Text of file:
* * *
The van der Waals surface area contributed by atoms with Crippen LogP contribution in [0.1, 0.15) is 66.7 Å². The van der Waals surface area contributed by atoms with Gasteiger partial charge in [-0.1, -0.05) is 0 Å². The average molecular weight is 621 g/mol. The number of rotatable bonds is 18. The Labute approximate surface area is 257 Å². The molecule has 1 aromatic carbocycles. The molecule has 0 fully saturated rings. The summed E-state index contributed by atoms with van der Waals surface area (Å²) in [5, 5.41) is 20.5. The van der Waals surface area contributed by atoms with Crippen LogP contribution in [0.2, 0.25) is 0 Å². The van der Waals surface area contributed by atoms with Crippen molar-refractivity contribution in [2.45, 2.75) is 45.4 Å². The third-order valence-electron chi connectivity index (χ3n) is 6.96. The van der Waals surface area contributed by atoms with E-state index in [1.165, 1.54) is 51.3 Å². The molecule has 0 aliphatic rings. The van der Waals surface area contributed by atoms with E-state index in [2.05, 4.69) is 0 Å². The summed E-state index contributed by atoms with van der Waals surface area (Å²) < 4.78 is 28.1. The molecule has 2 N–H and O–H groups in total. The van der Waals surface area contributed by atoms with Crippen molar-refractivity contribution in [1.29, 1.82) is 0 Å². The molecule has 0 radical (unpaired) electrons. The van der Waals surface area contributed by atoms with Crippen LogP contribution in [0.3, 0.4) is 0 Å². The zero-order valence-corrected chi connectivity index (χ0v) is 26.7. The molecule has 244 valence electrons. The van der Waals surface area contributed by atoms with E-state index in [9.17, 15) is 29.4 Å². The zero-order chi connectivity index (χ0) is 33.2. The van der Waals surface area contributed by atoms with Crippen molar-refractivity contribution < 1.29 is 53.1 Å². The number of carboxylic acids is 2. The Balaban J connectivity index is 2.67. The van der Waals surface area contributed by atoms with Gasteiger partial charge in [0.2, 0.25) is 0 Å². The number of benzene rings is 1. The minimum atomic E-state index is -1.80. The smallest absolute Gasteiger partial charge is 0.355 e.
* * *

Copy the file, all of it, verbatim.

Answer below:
The van der Waals surface area contributed by atoms with Crippen LogP contribution in [0.1, 0.15) is 66.7 Å². The van der Waals surface area contributed by atoms with Gasteiger partial charge in [-0.1, -0.05) is 0 Å². The average molecular weight is 621 g/mol. The number of rotatable bonds is 18. The Labute approximate surface area is 257 Å². The molecule has 1 aromatic carbocycles. The molecule has 0 fully saturated rings. The summed E-state index contributed by atoms with van der Waals surface area (Å²) in [5, 5.41) is 20.5. The van der Waals surface area contributed by atoms with Crippen LogP contribution in [0.2, 0.25) is 0 Å². The van der Waals surface area contributed by atoms with Crippen molar-refractivity contribution in [2.45, 2.75) is 45.4 Å². The third-order valence-electron chi connectivity index (χ3n) is 6.96. The van der Waals surface area contributed by atoms with E-state index in [1.165, 1.54) is 51.3 Å². The molecule has 0 aliphatic rings. The van der Waals surface area contributed by atoms with E-state index in [2.05, 4.69) is 0 Å². The summed E-state index contributed by atoms with van der Waals surface area (Å²) < 4.78 is 28.1. The molecule has 2 N–H and O–H groups in total. The van der Waals surface area contributed by atoms with Crippen molar-refractivity contribution in [1.29, 1.82) is 0 Å². The molecule has 0 radical (unpaired) electrons. The van der Waals surface area contributed by atoms with Crippen LogP contribution in [0.3, 0.4) is 0 Å². The zero-order valence-corrected chi connectivity index (χ0v) is 26.7. The molecule has 244 valence electrons. The van der Waals surface area contributed by atoms with E-state index in [9.17, 15) is 29.4 Å². The zero-order chi connectivity index (χ0) is 33.2. The van der Waals surface area contributed by atoms with Crippen molar-refractivity contribution < 1.29 is 53.1 Å². The number of carboxylic acids is 2. The Balaban J connectivity index is 2.67. The van der Waals surface area contributed by atoms with Gasteiger partial charge in [0.2, 0.25) is 0 Å². The number of benzene rings is 1. The minimum atomic E-state index is -1.80. The smallest absolute Gasteiger partial charge is 0.355 e.